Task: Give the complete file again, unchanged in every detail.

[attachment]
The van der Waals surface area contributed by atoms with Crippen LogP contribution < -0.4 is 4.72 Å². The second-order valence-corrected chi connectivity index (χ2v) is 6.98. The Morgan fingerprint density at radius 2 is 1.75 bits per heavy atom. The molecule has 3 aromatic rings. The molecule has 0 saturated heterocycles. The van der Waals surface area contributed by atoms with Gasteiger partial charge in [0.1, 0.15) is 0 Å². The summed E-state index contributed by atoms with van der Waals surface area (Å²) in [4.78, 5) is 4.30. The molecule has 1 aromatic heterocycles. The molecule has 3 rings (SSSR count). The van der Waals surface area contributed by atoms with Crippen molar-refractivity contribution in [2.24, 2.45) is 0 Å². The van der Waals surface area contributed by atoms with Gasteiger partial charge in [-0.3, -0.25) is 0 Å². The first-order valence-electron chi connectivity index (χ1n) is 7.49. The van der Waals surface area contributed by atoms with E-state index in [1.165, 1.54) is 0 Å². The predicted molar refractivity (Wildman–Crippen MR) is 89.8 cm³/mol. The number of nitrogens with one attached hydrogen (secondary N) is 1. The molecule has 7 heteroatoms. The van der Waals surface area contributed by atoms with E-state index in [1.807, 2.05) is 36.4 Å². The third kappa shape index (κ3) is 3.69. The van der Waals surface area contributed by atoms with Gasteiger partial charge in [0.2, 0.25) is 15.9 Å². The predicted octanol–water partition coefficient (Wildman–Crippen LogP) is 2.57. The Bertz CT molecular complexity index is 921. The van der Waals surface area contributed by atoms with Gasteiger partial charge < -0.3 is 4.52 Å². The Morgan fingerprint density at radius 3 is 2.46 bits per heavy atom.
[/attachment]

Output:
The van der Waals surface area contributed by atoms with Crippen LogP contribution < -0.4 is 4.72 Å². The second-order valence-corrected chi connectivity index (χ2v) is 6.98. The Morgan fingerprint density at radius 2 is 1.75 bits per heavy atom. The molecule has 3 aromatic rings. The molecule has 0 saturated heterocycles. The van der Waals surface area contributed by atoms with Gasteiger partial charge in [0.1, 0.15) is 0 Å². The summed E-state index contributed by atoms with van der Waals surface area (Å²) in [4.78, 5) is 4.30. The molecule has 1 aromatic heterocycles. The molecule has 3 rings (SSSR count). The van der Waals surface area contributed by atoms with Crippen molar-refractivity contribution in [2.24, 2.45) is 0 Å². The van der Waals surface area contributed by atoms with Gasteiger partial charge in [-0.3, -0.25) is 0 Å². The first-order valence-electron chi connectivity index (χ1n) is 7.49. The van der Waals surface area contributed by atoms with E-state index in [1.165, 1.54) is 0 Å². The predicted molar refractivity (Wildman–Crippen MR) is 89.8 cm³/mol. The number of nitrogens with one attached hydrogen (secondary N) is 1. The molecule has 7 heteroatoms. The van der Waals surface area contributed by atoms with E-state index in [1.807, 2.05) is 36.4 Å². The third kappa shape index (κ3) is 3.69. The van der Waals surface area contributed by atoms with Gasteiger partial charge in [0.2, 0.25) is 15.9 Å². The predicted octanol–water partition coefficient (Wildman–Crippen LogP) is 2.57. The Bertz CT molecular complexity index is 921. The van der Waals surface area contributed by atoms with Gasteiger partial charge < -0.3 is 4.52 Å². The Morgan fingerprint density at radius 3 is 2.46 bits per heavy atom.